On the first day that he was supposed to work from home in early April and abruptly realized he couldn't get out of bed, Dr. Leonard Davidman assumed guilt was behind it.
When the coronavirus turned into a pandemic the previous month, he would later say, "I got a lot of calls from people, including psychologists" in both the public and private sectors saying they were fearful of contracting the disease if they went into their offices.
'Going to Abandon People?'
"I'd say, 'You're going to abandon people, work at home?'" recalled Dr. Davidman, the senior Psychologist at Metropolitan Hospital Center, who also heads Psychologists Local 1189 of District Council 37.
He would then tell them, "You're special? No. You should keep going to work."
His bosses within New York City Health+Hospitals were giving him a different message, one that had logic behind it. Dr. Davidman was 72 years old, and "I did have pre-existing chronic medical situations." And so their telling him, "Lenny, take good care of yourself" and mentioning Matilda's Law, named for Governor Cuomo's mother and meant to protect older people by permitting them to work from home, wore down his resolve.
'Couldn't Wake Up at All'
But on the first day of his new worklife, April 6, he didn't feel well and called Metropolitan to inform his superiors that he was going to have to take a sick day. For each of the following two days, he didn't eat and didn't get out of bed. "I was just sleeping and fatigued," he recalled.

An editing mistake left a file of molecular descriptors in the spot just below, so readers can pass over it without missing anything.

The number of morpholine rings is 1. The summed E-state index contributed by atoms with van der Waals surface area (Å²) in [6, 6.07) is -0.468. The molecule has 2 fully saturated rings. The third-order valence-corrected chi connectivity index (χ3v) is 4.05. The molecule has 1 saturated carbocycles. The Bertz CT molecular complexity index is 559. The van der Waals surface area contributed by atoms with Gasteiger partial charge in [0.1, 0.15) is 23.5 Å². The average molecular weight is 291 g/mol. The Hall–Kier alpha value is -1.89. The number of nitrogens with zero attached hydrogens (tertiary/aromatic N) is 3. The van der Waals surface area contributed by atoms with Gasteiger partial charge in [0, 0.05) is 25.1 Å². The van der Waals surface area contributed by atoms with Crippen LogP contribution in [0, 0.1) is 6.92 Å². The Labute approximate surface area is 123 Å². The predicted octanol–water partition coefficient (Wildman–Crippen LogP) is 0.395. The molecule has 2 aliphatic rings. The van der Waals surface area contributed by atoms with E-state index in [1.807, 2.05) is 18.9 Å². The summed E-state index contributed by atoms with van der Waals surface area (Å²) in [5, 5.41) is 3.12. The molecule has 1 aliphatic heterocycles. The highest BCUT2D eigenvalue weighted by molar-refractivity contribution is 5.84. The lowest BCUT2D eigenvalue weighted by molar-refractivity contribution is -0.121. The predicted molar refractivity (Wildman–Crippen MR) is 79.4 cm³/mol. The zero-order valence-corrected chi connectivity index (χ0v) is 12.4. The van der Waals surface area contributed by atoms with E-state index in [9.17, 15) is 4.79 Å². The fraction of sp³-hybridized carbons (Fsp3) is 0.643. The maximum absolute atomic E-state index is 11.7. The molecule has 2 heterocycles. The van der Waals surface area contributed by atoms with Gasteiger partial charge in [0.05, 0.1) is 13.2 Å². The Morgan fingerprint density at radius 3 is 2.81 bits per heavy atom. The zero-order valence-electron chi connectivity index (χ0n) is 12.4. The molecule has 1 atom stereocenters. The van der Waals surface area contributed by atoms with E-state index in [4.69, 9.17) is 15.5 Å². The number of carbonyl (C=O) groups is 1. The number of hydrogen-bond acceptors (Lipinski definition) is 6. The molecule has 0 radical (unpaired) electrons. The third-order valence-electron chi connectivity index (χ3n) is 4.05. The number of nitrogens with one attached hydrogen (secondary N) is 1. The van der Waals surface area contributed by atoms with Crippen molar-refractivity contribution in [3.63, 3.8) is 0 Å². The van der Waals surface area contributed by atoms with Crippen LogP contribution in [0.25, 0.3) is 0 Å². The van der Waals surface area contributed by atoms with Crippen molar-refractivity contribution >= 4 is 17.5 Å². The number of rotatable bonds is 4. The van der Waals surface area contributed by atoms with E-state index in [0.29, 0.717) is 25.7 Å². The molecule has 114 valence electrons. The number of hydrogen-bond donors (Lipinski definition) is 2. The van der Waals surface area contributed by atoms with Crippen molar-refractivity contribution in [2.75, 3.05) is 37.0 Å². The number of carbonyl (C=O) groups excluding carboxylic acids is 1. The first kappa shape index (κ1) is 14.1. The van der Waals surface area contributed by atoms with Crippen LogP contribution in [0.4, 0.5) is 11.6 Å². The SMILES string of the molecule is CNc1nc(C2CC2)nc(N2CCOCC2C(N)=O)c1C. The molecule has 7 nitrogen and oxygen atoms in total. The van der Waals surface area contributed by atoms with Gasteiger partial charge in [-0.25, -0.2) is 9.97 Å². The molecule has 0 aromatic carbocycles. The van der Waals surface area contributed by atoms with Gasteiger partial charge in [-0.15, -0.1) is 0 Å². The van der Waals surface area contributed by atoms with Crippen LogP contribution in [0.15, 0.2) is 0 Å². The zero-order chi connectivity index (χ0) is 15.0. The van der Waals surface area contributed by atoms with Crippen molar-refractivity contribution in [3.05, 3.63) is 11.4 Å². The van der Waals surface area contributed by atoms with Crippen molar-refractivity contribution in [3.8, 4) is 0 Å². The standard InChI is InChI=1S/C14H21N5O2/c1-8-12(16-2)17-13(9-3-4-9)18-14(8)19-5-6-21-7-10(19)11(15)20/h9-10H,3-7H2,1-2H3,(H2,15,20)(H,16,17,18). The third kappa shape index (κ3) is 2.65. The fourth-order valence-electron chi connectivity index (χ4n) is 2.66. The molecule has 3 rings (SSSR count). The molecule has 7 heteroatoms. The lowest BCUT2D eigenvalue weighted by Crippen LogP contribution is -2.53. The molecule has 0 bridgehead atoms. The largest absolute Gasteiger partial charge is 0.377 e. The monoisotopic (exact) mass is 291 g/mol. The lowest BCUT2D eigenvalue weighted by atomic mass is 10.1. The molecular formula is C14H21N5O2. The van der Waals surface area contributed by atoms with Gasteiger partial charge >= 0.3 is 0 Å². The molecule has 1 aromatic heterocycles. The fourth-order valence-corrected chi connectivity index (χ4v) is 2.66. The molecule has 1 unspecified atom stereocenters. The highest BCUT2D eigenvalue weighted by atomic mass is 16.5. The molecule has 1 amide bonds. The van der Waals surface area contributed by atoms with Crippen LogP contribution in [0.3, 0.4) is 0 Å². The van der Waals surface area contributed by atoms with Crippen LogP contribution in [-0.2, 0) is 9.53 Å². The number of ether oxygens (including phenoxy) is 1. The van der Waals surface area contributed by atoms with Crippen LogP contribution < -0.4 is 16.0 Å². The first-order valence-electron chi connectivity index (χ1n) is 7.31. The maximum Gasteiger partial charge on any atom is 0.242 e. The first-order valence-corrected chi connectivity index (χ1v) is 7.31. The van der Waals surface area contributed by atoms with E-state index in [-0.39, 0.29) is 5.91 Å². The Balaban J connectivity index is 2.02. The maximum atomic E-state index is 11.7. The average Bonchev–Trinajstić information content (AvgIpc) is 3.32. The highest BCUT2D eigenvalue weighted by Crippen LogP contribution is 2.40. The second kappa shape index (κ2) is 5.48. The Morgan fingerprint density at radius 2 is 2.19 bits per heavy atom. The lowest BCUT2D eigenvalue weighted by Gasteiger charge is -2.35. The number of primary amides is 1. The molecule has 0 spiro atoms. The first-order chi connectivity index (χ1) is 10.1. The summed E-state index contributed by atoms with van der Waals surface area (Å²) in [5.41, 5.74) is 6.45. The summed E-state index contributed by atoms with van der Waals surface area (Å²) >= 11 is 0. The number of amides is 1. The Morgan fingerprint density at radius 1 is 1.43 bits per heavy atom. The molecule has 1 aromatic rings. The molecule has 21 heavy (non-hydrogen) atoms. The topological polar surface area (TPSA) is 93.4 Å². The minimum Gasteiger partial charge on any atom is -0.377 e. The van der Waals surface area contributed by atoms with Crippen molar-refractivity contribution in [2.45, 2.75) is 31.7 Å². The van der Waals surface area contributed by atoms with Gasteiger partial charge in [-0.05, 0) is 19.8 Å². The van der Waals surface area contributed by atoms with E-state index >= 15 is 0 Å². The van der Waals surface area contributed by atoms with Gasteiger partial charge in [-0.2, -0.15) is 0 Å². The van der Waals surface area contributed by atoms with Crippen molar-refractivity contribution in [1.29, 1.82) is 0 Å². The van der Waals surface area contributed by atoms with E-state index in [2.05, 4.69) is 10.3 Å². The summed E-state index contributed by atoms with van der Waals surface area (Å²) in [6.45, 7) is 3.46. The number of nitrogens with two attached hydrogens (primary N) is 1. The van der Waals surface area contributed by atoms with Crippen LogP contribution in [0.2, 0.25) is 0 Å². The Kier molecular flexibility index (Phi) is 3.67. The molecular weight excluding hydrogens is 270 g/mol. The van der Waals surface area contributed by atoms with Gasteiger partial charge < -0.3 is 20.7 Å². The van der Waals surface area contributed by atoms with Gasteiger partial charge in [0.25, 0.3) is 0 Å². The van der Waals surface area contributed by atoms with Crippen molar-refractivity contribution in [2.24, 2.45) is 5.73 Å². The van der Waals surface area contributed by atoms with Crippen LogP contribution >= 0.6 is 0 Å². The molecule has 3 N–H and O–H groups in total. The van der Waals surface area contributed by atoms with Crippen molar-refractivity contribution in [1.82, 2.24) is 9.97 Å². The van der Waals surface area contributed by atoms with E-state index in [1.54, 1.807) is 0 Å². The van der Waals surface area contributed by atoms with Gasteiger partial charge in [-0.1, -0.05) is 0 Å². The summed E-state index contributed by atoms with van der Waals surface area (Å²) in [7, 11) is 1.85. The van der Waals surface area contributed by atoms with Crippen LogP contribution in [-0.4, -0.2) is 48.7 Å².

And on April 9, noting it was the first day of Passover, Dr. Davidman said, "I couldn't wake up at all," despite his wife prodding him by lifting his arms, then lifting his legs. She finally summoned help, saying he was unresponsive. That was the same report the Emergency Medical Technicians gave when they brought him to Mount Sinai West, formerly Roosevelt Hospital, not far from his Upper West Side apartment.
There he was placed on oxygen and an IV, and a test for the coronavirus came back positive. By the following day, he said during a June 22 phone interview, "I was in a room."
He was given hydroxychloroquine, as well as a blood-thinner to prevent clots.
There had been one point when he considered the possibility he could die: "when I wound up in the emergency room I was really afraid" once he became fully conscious. He remembered being barraged with questions about whether he'd consent to being intubated and undergo chest compressions, and because of his condition, his wife had been unable to accompany him.
"It was all very quick, it was rapid-fire questions," Dr. Davidman said. "My oxygen level was very low."
Slow to Comprehend
"I didn't know what was going on, but it felt like they were taking care of me," he added. "It took me half a day to understand why I was admitted." Once he did, he worried that if he had to be placed on a respirator, he might not come off it.